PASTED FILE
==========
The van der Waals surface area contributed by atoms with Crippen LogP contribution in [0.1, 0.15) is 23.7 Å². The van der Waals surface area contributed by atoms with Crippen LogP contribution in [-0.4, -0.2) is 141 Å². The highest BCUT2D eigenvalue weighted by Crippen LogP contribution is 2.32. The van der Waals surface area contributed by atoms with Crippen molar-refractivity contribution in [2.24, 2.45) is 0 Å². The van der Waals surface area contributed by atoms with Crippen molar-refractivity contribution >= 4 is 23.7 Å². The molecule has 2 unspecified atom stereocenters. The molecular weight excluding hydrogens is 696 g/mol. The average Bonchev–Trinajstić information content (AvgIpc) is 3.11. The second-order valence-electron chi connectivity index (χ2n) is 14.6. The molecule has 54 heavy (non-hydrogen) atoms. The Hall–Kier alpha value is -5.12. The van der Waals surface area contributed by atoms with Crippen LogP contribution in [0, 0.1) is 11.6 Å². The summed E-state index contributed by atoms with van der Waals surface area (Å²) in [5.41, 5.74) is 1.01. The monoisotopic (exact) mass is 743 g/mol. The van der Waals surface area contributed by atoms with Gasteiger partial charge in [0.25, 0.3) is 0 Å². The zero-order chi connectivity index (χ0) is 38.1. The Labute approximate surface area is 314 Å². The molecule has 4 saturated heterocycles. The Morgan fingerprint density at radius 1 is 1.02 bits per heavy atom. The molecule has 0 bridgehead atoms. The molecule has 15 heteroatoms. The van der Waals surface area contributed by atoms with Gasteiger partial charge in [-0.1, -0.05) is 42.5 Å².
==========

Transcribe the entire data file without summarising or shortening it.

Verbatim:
The van der Waals surface area contributed by atoms with Crippen LogP contribution in [0.1, 0.15) is 23.7 Å². The van der Waals surface area contributed by atoms with Crippen LogP contribution in [-0.4, -0.2) is 141 Å². The highest BCUT2D eigenvalue weighted by Crippen LogP contribution is 2.32. The van der Waals surface area contributed by atoms with Crippen molar-refractivity contribution in [2.24, 2.45) is 0 Å². The van der Waals surface area contributed by atoms with Crippen molar-refractivity contribution >= 4 is 23.7 Å². The molecule has 2 unspecified atom stereocenters. The molecular weight excluding hydrogens is 696 g/mol. The average Bonchev–Trinajstić information content (AvgIpc) is 3.11. The second-order valence-electron chi connectivity index (χ2n) is 14.6. The molecule has 54 heavy (non-hydrogen) atoms. The Hall–Kier alpha value is -5.12. The van der Waals surface area contributed by atoms with Crippen LogP contribution in [0, 0.1) is 11.6 Å². The summed E-state index contributed by atoms with van der Waals surface area (Å²) in [5.41, 5.74) is 1.01. The monoisotopic (exact) mass is 743 g/mol. The van der Waals surface area contributed by atoms with Gasteiger partial charge in [0.25, 0.3) is 0 Å². The zero-order chi connectivity index (χ0) is 38.1. The Labute approximate surface area is 314 Å². The molecule has 4 saturated heterocycles. The Morgan fingerprint density at radius 1 is 1.02 bits per heavy atom. The molecule has 0 bridgehead atoms. The molecule has 15 heteroatoms. The van der Waals surface area contributed by atoms with Gasteiger partial charge in [-0.1, -0.05) is 42.5 Å².